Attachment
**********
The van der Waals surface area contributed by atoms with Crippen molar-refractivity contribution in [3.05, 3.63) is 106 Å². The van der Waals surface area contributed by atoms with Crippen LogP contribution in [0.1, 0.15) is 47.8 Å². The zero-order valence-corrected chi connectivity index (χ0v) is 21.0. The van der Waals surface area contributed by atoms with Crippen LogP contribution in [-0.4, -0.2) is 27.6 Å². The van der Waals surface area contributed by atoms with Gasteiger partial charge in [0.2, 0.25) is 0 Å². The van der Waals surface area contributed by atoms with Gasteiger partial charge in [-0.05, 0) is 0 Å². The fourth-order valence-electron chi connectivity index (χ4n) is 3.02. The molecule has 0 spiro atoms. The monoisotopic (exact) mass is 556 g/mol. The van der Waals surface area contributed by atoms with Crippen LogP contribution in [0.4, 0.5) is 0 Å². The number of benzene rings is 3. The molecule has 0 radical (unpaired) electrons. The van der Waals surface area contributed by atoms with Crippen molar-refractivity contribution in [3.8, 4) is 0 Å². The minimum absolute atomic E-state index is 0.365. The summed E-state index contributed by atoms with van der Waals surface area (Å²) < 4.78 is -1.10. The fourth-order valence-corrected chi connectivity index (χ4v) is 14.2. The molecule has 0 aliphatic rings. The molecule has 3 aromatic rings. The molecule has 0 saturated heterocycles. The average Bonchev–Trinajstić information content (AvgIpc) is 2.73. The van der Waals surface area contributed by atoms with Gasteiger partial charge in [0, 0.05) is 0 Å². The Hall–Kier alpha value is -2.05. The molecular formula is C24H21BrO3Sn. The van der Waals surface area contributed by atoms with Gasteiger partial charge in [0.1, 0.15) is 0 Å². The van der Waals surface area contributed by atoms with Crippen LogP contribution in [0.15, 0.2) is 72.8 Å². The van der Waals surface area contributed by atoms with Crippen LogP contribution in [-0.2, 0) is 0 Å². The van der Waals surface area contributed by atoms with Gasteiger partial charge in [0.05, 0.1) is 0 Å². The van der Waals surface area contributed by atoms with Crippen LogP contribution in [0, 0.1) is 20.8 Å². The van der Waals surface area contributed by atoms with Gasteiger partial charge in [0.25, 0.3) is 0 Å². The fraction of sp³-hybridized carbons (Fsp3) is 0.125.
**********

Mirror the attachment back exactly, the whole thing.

The van der Waals surface area contributed by atoms with Crippen molar-refractivity contribution in [3.05, 3.63) is 106 Å². The van der Waals surface area contributed by atoms with Crippen LogP contribution in [0.1, 0.15) is 47.8 Å². The zero-order valence-corrected chi connectivity index (χ0v) is 21.0. The van der Waals surface area contributed by atoms with Crippen LogP contribution in [-0.4, -0.2) is 27.6 Å². The van der Waals surface area contributed by atoms with Gasteiger partial charge in [0.2, 0.25) is 0 Å². The van der Waals surface area contributed by atoms with Gasteiger partial charge in [-0.05, 0) is 0 Å². The fourth-order valence-electron chi connectivity index (χ4n) is 3.02. The molecule has 0 spiro atoms. The monoisotopic (exact) mass is 556 g/mol. The van der Waals surface area contributed by atoms with Crippen LogP contribution in [0.4, 0.5) is 0 Å². The number of benzene rings is 3. The molecule has 0 radical (unpaired) electrons. The van der Waals surface area contributed by atoms with Crippen molar-refractivity contribution in [3.8, 4) is 0 Å². The minimum absolute atomic E-state index is 0.365. The summed E-state index contributed by atoms with van der Waals surface area (Å²) < 4.78 is -1.10. The fourth-order valence-corrected chi connectivity index (χ4v) is 14.2. The molecule has 0 aliphatic rings. The molecule has 3 aromatic rings. The molecule has 0 saturated heterocycles. The average Bonchev–Trinajstić information content (AvgIpc) is 2.73. The van der Waals surface area contributed by atoms with Gasteiger partial charge in [0, 0.05) is 0 Å². The Hall–Kier alpha value is -2.05. The molecular formula is C24H21BrO3Sn. The van der Waals surface area contributed by atoms with Gasteiger partial charge in [0.1, 0.15) is 0 Å². The van der Waals surface area contributed by atoms with Crippen LogP contribution in [0.15, 0.2) is 72.8 Å². The van der Waals surface area contributed by atoms with Crippen LogP contribution in [-0.2, 0) is 0 Å². The van der Waals surface area contributed by atoms with Gasteiger partial charge in [0.05, 0.1) is 0 Å². The van der Waals surface area contributed by atoms with Crippen LogP contribution in [0, 0.1) is 20.8 Å². The van der Waals surface area contributed by atoms with Gasteiger partial charge in [0.25, 0.3) is 0 Å². The fraction of sp³-hybridized carbons (Fsp3) is 0.125.